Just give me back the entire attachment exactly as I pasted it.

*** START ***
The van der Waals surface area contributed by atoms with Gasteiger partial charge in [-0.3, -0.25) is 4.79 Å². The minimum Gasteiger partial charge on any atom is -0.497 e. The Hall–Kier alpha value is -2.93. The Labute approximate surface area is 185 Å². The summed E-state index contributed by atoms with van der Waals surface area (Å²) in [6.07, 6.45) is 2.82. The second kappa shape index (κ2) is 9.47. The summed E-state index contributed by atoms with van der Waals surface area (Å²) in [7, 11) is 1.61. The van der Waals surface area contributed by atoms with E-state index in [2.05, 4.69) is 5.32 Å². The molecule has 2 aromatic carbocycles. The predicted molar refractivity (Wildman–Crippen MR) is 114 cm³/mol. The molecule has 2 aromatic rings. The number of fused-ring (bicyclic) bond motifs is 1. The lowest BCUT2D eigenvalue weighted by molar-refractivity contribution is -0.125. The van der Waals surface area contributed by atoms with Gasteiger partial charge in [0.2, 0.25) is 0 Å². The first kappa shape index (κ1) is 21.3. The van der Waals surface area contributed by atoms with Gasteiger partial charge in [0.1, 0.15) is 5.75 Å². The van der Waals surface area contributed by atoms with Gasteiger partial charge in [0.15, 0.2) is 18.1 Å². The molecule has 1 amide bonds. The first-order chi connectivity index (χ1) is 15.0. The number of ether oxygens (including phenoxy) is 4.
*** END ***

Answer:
The van der Waals surface area contributed by atoms with Gasteiger partial charge in [-0.3, -0.25) is 4.79 Å². The minimum Gasteiger partial charge on any atom is -0.497 e. The Hall–Kier alpha value is -2.93. The Labute approximate surface area is 185 Å². The summed E-state index contributed by atoms with van der Waals surface area (Å²) in [6.07, 6.45) is 2.82. The second kappa shape index (κ2) is 9.47. The summed E-state index contributed by atoms with van der Waals surface area (Å²) in [7, 11) is 1.61. The van der Waals surface area contributed by atoms with E-state index in [2.05, 4.69) is 5.32 Å². The molecule has 2 aromatic carbocycles. The predicted molar refractivity (Wildman–Crippen MR) is 114 cm³/mol. The molecule has 2 aromatic rings. The number of fused-ring (bicyclic) bond motifs is 1. The lowest BCUT2D eigenvalue weighted by molar-refractivity contribution is -0.125. The van der Waals surface area contributed by atoms with Gasteiger partial charge in [0.2, 0.25) is 0 Å². The first kappa shape index (κ1) is 21.3. The van der Waals surface area contributed by atoms with Gasteiger partial charge in [0.1, 0.15) is 5.75 Å². The van der Waals surface area contributed by atoms with Gasteiger partial charge in [0.15, 0.2) is 18.1 Å². The molecule has 1 amide bonds. The first-order chi connectivity index (χ1) is 15.0. The number of ether oxygens (including phenoxy) is 4.